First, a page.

(I’ve talked about Christianity and gay rights before, also.)

So Fred Phelps is dead. I know just talking about him can be considered giving him undeserved attention and helping to spread his lifelong message of hatred and intolerance, but as the world (or the nation, at least) considers his life I find a lot of whitewashing going on. Not of Phelps’ life or message, but of his message and its relation to Christianity.

As I said in my last post: Fred Phelps was completely 100-percent accurate about Yahweh, the Judeo-Christian deity, and their view of gay people. I know lots of people would rather pretend this is not the case, but I have never seen a convincing argument to refute Biblical passages that clearly, unequivocably condemn homosexuality, to say they don’t really mean exactly what they say.

To preempt anyone who wants to say “God doesn’t hate gay people, he just doesn’t accept homosexual practice,” let me remind you that Jesus was big on thoughtcrime. If you look at someone with lust in your heart you’re committing adultery. The desire is a sin by itself. So how are gay thoughts, gay lust, not a sin? Just being gay and being attracted to someone of the same sex is, according to the Bible, sinful.

‘But didn’t Jesus love all people?’ What a stupid question. No, he didn’t. The concept of hell is not an esoteric, apocryphal bit of Christianity, is it? It’s one of the most iconic parts of the Christianity package, the stick to heaven’s carrot.

Really, how can anyone say with a straight face that God loves all people while at the same time invoking the fire-and-brimstone idea of hell? But look at these cartoons.




Fred Phelps is going to hell for spreading the message of hate contained in the Bible? Even if Phelps had pulled “God hates fags” completely out of his ass, just making it up without any Biblical connection whatsoever, the idea being presented here is that God is returning Phelps’ hatred with suffering.

The claim that God is all-loving, that Jesus was infinitely merciful and benevolent, goes right out the window when you suggest that not towing the heavenly line results in an eternity of damnation. Even when Anderson, Priggee, and Plante try to say “God doesn’t hate these people” they’re falling back on the classic “God hates some people” (or “God hates the people I hate”) line. I’m so confused.

And I think so many other Christians are confused as well, but how else can you react when you have a holy book that lays out so many rules and restrictions and limitations, dividing humanity into the saved and the heathen, while at the same time having the (I would say understandably human) desire for a benevolent parent-figure who gels with modern society’s views on sex, gender rights, and other social issues?

American society does not follow the Bible’s teachings. There are areas where the two come together, such as vague understandings of justice and fairness (specific definitions of those terms muddies the waters), but those similarities are so simplistic and fundamental that you can find them in virtually any civilization throughout history. Prohibitions on murder and lying are not unique to Christianity, nor does American society require a devotion to Biblical teaching in order to have such values.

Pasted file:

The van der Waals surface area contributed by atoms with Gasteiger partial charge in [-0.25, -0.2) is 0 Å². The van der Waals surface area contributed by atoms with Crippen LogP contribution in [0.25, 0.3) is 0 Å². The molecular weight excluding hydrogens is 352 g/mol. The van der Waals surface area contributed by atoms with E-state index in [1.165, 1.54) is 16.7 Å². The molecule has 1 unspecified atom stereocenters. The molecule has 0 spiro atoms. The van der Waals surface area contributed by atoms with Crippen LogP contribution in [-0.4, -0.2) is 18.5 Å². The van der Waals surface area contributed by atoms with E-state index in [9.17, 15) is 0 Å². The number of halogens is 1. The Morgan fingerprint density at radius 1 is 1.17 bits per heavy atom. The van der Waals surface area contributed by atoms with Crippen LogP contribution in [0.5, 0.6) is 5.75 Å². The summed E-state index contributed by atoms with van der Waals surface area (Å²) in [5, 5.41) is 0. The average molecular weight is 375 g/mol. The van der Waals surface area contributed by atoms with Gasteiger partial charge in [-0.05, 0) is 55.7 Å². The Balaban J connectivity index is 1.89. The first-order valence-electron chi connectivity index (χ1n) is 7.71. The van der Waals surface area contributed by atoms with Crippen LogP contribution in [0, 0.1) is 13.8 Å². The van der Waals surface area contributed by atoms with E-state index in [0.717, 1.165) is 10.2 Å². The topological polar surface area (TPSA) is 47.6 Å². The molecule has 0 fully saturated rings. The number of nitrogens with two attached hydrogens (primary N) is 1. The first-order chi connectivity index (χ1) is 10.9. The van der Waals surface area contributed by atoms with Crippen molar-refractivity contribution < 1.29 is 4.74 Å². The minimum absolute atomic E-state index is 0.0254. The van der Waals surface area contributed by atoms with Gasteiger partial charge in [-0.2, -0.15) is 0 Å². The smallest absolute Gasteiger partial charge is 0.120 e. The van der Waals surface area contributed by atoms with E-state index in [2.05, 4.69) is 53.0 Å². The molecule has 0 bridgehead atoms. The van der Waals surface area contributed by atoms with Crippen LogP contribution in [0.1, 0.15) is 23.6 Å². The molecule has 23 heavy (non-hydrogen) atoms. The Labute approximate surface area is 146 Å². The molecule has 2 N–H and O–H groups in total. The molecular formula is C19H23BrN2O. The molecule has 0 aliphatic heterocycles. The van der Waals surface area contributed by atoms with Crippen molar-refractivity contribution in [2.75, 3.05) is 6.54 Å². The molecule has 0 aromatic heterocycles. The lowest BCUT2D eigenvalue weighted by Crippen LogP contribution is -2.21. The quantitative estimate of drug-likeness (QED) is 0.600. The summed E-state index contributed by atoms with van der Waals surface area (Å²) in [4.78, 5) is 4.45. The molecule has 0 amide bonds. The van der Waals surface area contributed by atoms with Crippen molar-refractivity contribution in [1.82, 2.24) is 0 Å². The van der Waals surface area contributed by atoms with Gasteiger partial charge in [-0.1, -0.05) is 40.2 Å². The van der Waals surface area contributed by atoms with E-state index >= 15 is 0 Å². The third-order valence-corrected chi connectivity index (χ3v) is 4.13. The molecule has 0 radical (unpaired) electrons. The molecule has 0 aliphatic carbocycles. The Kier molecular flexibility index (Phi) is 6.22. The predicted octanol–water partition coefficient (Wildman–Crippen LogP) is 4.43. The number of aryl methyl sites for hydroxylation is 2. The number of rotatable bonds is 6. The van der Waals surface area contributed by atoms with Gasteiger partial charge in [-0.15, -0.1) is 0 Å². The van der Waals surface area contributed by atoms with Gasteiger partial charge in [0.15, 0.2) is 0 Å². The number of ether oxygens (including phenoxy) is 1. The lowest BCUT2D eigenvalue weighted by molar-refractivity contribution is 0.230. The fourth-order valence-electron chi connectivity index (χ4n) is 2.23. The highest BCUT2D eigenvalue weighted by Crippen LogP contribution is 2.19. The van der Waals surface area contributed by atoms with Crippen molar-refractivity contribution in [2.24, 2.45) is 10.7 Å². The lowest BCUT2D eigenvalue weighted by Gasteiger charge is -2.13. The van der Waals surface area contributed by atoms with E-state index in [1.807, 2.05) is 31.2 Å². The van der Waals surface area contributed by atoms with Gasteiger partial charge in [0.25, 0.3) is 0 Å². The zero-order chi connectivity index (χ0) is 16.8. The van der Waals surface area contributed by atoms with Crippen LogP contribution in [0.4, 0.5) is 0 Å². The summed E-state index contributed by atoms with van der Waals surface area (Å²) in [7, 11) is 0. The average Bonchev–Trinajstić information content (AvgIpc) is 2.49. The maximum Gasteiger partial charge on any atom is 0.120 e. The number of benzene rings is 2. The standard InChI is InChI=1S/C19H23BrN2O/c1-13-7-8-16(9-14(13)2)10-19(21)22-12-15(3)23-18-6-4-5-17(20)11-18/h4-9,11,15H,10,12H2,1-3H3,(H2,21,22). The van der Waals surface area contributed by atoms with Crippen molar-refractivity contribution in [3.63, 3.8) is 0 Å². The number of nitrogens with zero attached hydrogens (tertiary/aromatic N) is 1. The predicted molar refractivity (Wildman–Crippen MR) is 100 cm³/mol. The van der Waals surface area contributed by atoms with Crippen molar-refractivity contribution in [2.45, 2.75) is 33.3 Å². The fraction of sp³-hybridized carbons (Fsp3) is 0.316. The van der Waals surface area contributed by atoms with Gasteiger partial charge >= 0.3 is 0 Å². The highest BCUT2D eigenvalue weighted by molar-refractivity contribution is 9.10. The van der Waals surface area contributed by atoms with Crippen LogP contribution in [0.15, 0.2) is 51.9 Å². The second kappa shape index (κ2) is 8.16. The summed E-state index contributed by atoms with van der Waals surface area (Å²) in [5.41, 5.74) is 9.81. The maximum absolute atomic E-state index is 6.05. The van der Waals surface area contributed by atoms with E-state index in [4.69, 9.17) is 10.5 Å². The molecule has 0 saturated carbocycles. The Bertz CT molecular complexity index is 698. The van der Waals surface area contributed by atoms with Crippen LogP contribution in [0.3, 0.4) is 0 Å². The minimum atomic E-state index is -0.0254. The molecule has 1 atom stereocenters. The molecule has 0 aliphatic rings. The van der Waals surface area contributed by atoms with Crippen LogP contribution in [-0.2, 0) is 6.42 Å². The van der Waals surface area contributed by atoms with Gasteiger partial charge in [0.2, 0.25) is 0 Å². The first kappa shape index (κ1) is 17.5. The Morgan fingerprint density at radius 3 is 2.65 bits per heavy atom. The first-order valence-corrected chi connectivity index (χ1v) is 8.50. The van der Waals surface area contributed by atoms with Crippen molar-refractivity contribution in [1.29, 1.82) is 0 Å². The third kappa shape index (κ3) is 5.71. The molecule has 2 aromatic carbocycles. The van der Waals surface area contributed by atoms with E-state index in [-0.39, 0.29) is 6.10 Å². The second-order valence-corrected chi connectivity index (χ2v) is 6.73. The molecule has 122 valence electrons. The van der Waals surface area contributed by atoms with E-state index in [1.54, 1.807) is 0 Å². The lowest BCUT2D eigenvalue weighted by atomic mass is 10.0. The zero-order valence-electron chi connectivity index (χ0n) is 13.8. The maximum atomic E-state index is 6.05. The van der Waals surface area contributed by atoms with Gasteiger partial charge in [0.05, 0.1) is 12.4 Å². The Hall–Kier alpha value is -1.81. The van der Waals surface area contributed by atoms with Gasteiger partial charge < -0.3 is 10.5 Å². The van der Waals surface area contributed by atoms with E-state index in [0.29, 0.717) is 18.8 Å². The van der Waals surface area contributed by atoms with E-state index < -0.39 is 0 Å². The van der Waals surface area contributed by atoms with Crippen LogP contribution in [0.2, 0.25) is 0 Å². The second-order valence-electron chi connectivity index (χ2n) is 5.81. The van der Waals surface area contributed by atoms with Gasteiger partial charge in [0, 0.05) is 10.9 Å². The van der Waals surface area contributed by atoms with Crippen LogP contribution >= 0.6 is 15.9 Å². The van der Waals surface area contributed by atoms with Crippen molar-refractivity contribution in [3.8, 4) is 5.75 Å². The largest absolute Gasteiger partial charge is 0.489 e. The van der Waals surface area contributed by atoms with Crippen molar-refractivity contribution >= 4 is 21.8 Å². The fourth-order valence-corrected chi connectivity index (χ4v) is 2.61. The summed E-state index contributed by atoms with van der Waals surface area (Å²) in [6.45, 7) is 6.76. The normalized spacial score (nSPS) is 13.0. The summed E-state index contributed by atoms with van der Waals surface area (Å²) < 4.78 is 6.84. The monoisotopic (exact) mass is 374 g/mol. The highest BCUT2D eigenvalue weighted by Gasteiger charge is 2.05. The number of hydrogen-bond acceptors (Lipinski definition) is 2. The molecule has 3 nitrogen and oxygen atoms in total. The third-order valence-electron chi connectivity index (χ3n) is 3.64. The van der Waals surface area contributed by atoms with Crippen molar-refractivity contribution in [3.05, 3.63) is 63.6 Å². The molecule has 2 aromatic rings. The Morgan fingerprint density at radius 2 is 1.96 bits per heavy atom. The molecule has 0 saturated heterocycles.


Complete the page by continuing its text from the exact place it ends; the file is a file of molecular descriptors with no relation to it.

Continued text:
But as the coverage of Phelps’ death shows, we need to remember that the Bible does not follow American society’s standards. The Bible has no respect for the freedom of speech, or religion, or women’s rights or gay rights or multiculturalism. Or democracy in general; no leader in the Bible is elected by the will of the people. And as society moves forward and progresses, you cannot retroactively change the Bible to claim it is in keeping with our modern morality. It is an Iron Age text with Iron Age morals and worldview.

No matter how embarrassing that may be, no matter how much you may want to distance yourself from the sexists and the homophobes, the fact is this religion and this holy text are sexist and homophobic. Our society is, to a significant degree, not sexist and homophobic; we’ve got a long way to go, but we’re trying, and as we move forward the Bible is not keeping up with us, no matter how much you may like to pretend it is.

Absolutely loved this


  • I want to start actually using this blog to post my views and opinions on the news that matters to me. Which is usually human rights, scientific news, religion as a poison to society, and the promotion of critical thinking, skepticism, valuing empirical evidence, and using reason to come to reasonable conclusions. I think it would be more interactive and interesting than simply posting pictures. I would be willing to learn from my followers, and talk sense into anyone that's willing to learn.